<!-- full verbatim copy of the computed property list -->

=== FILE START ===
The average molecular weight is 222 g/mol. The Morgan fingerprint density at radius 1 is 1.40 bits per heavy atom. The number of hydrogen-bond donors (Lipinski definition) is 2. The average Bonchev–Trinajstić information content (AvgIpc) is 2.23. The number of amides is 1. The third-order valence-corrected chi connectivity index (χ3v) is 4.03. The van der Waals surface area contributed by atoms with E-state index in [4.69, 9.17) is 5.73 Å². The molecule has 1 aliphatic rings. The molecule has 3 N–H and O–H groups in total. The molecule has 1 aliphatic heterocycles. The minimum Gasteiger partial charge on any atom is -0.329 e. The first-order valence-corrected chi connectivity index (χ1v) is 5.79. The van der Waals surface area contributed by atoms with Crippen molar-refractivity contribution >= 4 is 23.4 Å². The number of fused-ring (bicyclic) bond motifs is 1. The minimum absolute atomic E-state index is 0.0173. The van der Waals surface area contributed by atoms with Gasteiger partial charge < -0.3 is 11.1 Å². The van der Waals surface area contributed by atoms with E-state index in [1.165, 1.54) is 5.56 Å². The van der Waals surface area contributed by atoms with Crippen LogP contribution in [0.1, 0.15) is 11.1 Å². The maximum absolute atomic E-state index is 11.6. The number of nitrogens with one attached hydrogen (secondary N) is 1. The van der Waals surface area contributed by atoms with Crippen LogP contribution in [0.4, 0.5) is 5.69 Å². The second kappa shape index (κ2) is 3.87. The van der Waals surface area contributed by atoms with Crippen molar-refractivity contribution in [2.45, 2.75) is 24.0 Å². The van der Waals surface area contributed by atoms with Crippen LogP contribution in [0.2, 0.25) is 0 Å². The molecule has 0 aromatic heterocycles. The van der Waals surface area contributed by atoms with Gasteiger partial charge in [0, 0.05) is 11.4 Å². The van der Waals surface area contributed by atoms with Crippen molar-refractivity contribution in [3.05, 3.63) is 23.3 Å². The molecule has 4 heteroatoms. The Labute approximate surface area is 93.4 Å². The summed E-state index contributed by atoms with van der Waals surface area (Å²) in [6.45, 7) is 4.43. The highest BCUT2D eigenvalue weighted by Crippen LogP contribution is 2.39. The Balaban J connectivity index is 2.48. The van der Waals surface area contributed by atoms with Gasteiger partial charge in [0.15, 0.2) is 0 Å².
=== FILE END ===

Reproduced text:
The average molecular weight is 222 g/mol. The Morgan fingerprint density at radius 1 is 1.40 bits per heavy atom. The number of hydrogen-bond donors (Lipinski definition) is 2. The average Bonchev–Trinajstić information content (AvgIpc) is 2.23. The number of amides is 1. The third-order valence-corrected chi connectivity index (χ3v) is 4.03. The van der Waals surface area contributed by atoms with E-state index in [4.69, 9.17) is 5.73 Å². The molecule has 1 aliphatic rings. The molecule has 3 N–H and O–H groups in total. The molecule has 1 aliphatic heterocycles. The minimum Gasteiger partial charge on any atom is -0.329 e. The first-order valence-corrected chi connectivity index (χ1v) is 5.79. The van der Waals surface area contributed by atoms with Crippen molar-refractivity contribution >= 4 is 23.4 Å². The number of fused-ring (bicyclic) bond motifs is 1. The minimum absolute atomic E-state index is 0.0173. The van der Waals surface area contributed by atoms with Gasteiger partial charge < -0.3 is 11.1 Å². The van der Waals surface area contributed by atoms with E-state index in [1.165, 1.54) is 5.56 Å². The van der Waals surface area contributed by atoms with Crippen LogP contribution in [0.1, 0.15) is 11.1 Å². The maximum absolute atomic E-state index is 11.6. The number of nitrogens with one attached hydrogen (secondary N) is 1. The van der Waals surface area contributed by atoms with Crippen LogP contribution in [0.4, 0.5) is 5.69 Å². The second kappa shape index (κ2) is 3.87. The van der Waals surface area contributed by atoms with Crippen molar-refractivity contribution in [2.45, 2.75) is 24.0 Å². The van der Waals surface area contributed by atoms with Crippen LogP contribution in [0.2, 0.25) is 0 Å². The molecule has 0 aromatic heterocycles. The van der Waals surface area contributed by atoms with Gasteiger partial charge in [0, 0.05) is 11.4 Å². The van der Waals surface area contributed by atoms with Crippen molar-refractivity contribution in [3.05, 3.63) is 23.3 Å². The molecule has 4 heteroatoms. The Labute approximate surface area is 93.4 Å². The summed E-state index contributed by atoms with van der Waals surface area (Å²) in [6.45, 7) is 4.43. The highest BCUT2D eigenvalue weighted by Crippen LogP contribution is 2.39. The Balaban J connectivity index is 2.48. The van der Waals surface area contributed by atoms with Gasteiger partial charge in [0.15, 0.2) is 0 Å².